It was a bright, sunny day at the Wroughton Airshow, the day Dr Robert Pleming first laid eyes on Vulcan XH558 in the late 1980s.
Robert saw XH558’s airshow displays with the RAF Vulcan Display Flight (VDF) for many years. On 19 September 1992 he was back at the Wroughton Airshow watching XH558 make her penultimate public display with the VDF. Raising his camera to photograph the iconic aircraft as the sunlight poured across her, the light glinted sharply on the cockpit window, sending Robert a signal that would change both his and XH558’s life forever.
She had winked at him, he would later say, sparking a lifelong determination to preserve her legacy for generations to come.
To the sky
In 1993 Robert watched Vulcan XH558’s last flight in RAF Service.
Watching the magnificent aircraft that had captured his heart at Wroughton roaring overhead, he vowed to his family that he would “do his damndest” to ensure she flew again.
And, as they say, the rest is history.
In early 1997 Robert began to explore the feasibility of returning Vulcan to flight and, in 1999, the project received the positive support of BAE Systems, who had inherited the design responsibility from A.V. Roe.
By 2000, Robert had assumed the full-time, unpaid role of leading the charge to return Vulcan XH558 to the skies of Great Britain.
It was to be the most complex return to flight project ever attempted – returning an ex-military, heavy, powerful and complex aircraft to flight, under civilian ownership.
On Thursday 18 October 2007, Robert’s determination, enthusiasm and drive was rewarded as he and his team saw XH558 take to the air for her first flight after restoration and for the first time in 14 years.
The aircraft wowed and entertained millions of people at UK airshows for eight years.
Preserving her legacy
Sadly, in 2015, after Robert had led the project to restore her to flight, Vulcan XH558 was grounded and she is now kept in full ground-running order, maintained by the Vulcan to the Sky Trust team in Doncaster.
But Robert’s mission to preserve XH558’s legacy didn’t end there. Robert’s determination to keep XH558’s spirit alive continued with plans to build her a new and exciting home where she will be shown off to her supporters.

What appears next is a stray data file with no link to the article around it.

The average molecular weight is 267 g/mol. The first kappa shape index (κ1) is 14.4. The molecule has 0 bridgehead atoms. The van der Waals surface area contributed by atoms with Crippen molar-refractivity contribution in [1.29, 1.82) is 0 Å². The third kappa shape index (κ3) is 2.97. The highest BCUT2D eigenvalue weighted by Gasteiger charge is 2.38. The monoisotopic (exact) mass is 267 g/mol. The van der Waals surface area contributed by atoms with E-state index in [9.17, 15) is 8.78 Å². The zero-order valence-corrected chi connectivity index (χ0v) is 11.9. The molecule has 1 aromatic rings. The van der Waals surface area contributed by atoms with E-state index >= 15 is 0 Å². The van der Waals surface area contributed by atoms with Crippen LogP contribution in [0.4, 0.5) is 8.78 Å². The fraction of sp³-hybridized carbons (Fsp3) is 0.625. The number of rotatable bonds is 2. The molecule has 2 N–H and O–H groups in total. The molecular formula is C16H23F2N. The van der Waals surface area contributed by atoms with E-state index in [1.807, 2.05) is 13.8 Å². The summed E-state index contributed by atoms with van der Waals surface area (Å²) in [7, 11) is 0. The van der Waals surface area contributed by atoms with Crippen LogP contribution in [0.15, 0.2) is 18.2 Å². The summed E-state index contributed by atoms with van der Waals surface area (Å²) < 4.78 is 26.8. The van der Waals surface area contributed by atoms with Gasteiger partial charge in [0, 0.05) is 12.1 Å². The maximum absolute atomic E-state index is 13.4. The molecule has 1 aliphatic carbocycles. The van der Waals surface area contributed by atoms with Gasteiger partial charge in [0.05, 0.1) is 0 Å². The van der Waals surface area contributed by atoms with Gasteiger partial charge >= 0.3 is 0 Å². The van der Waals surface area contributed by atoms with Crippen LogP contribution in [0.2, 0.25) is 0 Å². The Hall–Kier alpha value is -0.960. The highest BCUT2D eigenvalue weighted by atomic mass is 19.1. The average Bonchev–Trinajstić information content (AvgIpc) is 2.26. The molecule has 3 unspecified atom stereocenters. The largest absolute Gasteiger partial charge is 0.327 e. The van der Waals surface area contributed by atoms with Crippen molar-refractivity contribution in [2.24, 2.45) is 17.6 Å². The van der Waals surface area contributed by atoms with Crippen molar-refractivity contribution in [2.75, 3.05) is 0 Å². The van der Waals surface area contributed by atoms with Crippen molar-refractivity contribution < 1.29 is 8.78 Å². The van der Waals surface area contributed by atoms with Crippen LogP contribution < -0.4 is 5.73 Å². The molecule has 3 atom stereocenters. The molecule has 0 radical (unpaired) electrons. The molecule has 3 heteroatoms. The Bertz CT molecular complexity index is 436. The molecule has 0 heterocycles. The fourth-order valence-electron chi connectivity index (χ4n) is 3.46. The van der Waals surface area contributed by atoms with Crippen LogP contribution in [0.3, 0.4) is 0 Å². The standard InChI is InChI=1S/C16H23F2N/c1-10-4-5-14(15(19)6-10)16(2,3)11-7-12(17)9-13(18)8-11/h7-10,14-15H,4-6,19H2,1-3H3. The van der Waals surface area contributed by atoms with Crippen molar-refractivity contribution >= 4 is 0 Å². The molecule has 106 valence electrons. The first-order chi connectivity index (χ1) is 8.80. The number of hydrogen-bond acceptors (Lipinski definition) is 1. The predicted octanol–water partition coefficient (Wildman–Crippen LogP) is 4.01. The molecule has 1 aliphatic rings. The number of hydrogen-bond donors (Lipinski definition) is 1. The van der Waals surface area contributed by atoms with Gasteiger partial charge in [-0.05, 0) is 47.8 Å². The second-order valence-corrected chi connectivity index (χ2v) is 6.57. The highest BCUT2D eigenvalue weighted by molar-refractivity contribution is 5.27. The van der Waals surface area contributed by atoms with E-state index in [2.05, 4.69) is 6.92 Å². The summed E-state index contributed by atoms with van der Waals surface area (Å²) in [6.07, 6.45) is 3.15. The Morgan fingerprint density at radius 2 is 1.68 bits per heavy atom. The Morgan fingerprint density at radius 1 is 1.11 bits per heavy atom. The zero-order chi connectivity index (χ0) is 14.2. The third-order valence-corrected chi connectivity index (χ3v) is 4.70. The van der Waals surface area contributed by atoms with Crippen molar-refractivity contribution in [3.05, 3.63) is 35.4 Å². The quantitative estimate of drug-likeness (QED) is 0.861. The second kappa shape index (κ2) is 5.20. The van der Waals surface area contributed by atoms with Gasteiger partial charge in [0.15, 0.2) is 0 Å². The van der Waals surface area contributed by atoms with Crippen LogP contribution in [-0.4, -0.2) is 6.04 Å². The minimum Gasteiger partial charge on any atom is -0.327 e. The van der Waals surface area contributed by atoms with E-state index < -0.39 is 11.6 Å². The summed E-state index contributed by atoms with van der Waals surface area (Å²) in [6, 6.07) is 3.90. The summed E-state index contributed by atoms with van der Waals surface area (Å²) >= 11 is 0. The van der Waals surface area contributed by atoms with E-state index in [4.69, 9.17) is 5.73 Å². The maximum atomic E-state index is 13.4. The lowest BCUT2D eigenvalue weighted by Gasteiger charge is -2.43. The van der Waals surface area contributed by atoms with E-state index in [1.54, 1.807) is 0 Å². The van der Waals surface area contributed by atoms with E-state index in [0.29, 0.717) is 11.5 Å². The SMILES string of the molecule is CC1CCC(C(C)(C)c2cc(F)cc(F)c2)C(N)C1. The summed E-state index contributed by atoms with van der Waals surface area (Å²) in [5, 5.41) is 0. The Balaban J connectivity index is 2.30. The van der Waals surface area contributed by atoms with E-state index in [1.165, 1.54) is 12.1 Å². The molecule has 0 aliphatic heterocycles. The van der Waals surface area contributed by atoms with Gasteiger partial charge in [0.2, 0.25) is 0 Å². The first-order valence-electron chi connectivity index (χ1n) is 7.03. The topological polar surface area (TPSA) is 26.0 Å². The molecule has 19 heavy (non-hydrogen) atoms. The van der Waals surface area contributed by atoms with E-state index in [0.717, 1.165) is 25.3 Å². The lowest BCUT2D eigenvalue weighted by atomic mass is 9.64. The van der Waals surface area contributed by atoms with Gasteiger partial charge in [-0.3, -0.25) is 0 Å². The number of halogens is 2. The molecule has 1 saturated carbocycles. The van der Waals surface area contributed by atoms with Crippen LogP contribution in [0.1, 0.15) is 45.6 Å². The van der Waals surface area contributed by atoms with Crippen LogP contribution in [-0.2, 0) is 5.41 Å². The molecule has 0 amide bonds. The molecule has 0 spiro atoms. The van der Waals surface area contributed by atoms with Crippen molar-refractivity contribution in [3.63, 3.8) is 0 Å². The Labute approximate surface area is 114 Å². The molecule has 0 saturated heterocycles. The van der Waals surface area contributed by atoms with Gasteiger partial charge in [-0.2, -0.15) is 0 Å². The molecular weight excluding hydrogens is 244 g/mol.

Robert wanted generations from all walks of life to be engaged by the sight and sound of the Vulcan, just as he was years ago at Wroughton.
He was passionate about creating a place to inspire young people into a career in engineering and to celebrate XH558’s legacy for all to see.
Sadly, in February 2021, Robert passed away, meaning he will never get to see his vision and decades of work and devotion become reality.
“Robert was a true visionary whose determination to restore Vulcan XH558 to flight captured the hearts and minds of millions of people. His determination was an inspiration and an exemplar of how to bring a difficult project to fruition.
We will continue our work on his vision for the future of XH558 as an inspiration for green technology as well as an aeronautical milestone. His mission was to engage young people in the possibilities that a career in engineering can create to tackle the challenges facing the world today.”John Sharman, Chair of the VTST
Robert’s passing has been a huge loss to Vulcan to the Sky Trust and all of XH558’s loyal followers, as well as the generations of aviation enthusiasts and engineers to come. But, at the Trust, we know he would want work to continue in his name. We are determined to not only create a new home for XH558, but to honour Robert’s own incredible legacy, too.
From the earliest days of the Vulcan to the Sky Trust’s work, the charity has always had two guiding principles, to honour those who served us in the past and to inspire future generations to help maintain the United Kingdom’s historic role at the forefront of innovation in aviation.